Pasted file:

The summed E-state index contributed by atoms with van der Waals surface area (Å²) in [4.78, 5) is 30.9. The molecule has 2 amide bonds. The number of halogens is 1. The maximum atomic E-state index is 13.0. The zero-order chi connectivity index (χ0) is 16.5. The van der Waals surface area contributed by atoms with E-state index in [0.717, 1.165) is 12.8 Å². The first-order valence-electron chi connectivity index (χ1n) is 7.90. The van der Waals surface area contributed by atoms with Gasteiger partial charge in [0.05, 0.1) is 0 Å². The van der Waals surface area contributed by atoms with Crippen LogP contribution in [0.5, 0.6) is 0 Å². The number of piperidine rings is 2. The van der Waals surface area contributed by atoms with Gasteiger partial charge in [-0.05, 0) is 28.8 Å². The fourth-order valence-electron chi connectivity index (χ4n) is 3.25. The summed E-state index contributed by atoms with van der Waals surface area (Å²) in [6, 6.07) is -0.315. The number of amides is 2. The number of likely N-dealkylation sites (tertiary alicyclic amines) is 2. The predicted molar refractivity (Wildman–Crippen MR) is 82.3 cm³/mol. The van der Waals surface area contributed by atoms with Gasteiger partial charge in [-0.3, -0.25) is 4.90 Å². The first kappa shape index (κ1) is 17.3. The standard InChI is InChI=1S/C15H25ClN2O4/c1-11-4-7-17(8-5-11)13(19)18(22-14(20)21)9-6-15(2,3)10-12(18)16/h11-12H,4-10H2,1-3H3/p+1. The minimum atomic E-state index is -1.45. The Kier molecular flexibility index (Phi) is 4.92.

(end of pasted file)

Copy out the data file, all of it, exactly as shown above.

The summed E-state index contributed by atoms with van der Waals surface area (Å²) in [4.78, 5) is 30.9. The molecule has 2 amide bonds. The number of halogens is 1. The maximum atomic E-state index is 13.0. The zero-order chi connectivity index (χ0) is 16.5. The van der Waals surface area contributed by atoms with E-state index in [0.717, 1.165) is 12.8 Å². The first-order valence-electron chi connectivity index (χ1n) is 7.90. The van der Waals surface area contributed by atoms with Gasteiger partial charge in [0.05, 0.1) is 0 Å². The van der Waals surface area contributed by atoms with Crippen LogP contribution in [0.5, 0.6) is 0 Å². The number of piperidine rings is 2. The van der Waals surface area contributed by atoms with Gasteiger partial charge in [-0.05, 0) is 28.8 Å². The fourth-order valence-electron chi connectivity index (χ4n) is 3.25. The summed E-state index contributed by atoms with van der Waals surface area (Å²) in [6, 6.07) is -0.315. The number of amides is 2. The number of likely N-dealkylation sites (tertiary alicyclic amines) is 2. The predicted molar refractivity (Wildman–Crippen MR) is 82.3 cm³/mol. The van der Waals surface area contributed by atoms with Gasteiger partial charge in [-0.3, -0.25) is 4.90 Å². The first kappa shape index (κ1) is 17.3. The standard InChI is InChI=1S/C15H25ClN2O4/c1-11-4-7-17(8-5-11)13(19)18(22-14(20)21)9-6-15(2,3)10-12(18)16/h11-12H,4-10H2,1-3H3/p+1. The minimum atomic E-state index is -1.45. The Kier molecular flexibility index (Phi) is 4.92.